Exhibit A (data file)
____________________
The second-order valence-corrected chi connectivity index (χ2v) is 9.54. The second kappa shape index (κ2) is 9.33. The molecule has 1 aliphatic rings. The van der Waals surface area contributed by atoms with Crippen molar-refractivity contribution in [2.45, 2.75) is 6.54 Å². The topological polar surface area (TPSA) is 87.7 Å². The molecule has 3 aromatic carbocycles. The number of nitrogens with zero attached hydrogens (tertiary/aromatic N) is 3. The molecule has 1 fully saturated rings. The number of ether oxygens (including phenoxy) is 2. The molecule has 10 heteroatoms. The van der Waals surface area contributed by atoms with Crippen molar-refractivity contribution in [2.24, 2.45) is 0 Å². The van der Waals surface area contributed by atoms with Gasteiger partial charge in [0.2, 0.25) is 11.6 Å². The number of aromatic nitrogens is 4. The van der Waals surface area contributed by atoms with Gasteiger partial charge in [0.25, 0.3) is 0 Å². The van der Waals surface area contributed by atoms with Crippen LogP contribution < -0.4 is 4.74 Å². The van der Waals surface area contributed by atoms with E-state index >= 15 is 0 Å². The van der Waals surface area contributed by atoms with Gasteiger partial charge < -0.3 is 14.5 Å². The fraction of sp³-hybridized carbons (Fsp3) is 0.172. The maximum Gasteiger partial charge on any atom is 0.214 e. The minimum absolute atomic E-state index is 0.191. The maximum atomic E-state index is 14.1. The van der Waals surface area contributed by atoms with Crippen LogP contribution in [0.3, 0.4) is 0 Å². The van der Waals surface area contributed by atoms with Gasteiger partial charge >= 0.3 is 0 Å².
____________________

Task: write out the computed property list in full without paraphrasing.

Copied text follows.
The second-order valence-corrected chi connectivity index (χ2v) is 9.54. The second kappa shape index (κ2) is 9.33. The molecule has 1 aliphatic rings. The van der Waals surface area contributed by atoms with Crippen molar-refractivity contribution in [2.45, 2.75) is 6.54 Å². The topological polar surface area (TPSA) is 87.7 Å². The molecule has 3 aromatic carbocycles. The number of nitrogens with zero attached hydrogens (tertiary/aromatic N) is 3. The molecule has 1 fully saturated rings. The number of ether oxygens (including phenoxy) is 2. The molecule has 10 heteroatoms. The van der Waals surface area contributed by atoms with Crippen molar-refractivity contribution in [2.24, 2.45) is 0 Å². The van der Waals surface area contributed by atoms with Gasteiger partial charge in [0.2, 0.25) is 11.6 Å². The number of aromatic nitrogens is 4. The van der Waals surface area contributed by atoms with Gasteiger partial charge in [0.25, 0.3) is 0 Å². The van der Waals surface area contributed by atoms with Crippen LogP contribution < -0.4 is 4.74 Å². The van der Waals surface area contributed by atoms with E-state index >= 15 is 0 Å². The van der Waals surface area contributed by atoms with Gasteiger partial charge < -0.3 is 14.5 Å². The fraction of sp³-hybridized carbons (Fsp3) is 0.172. The maximum Gasteiger partial charge on any atom is 0.214 e. The minimum absolute atomic E-state index is 0.191. The maximum atomic E-state index is 14.1. The van der Waals surface area contributed by atoms with Crippen LogP contribution in [0.3, 0.4) is 0 Å². The van der Waals surface area contributed by atoms with Gasteiger partial charge >= 0.3 is 0 Å².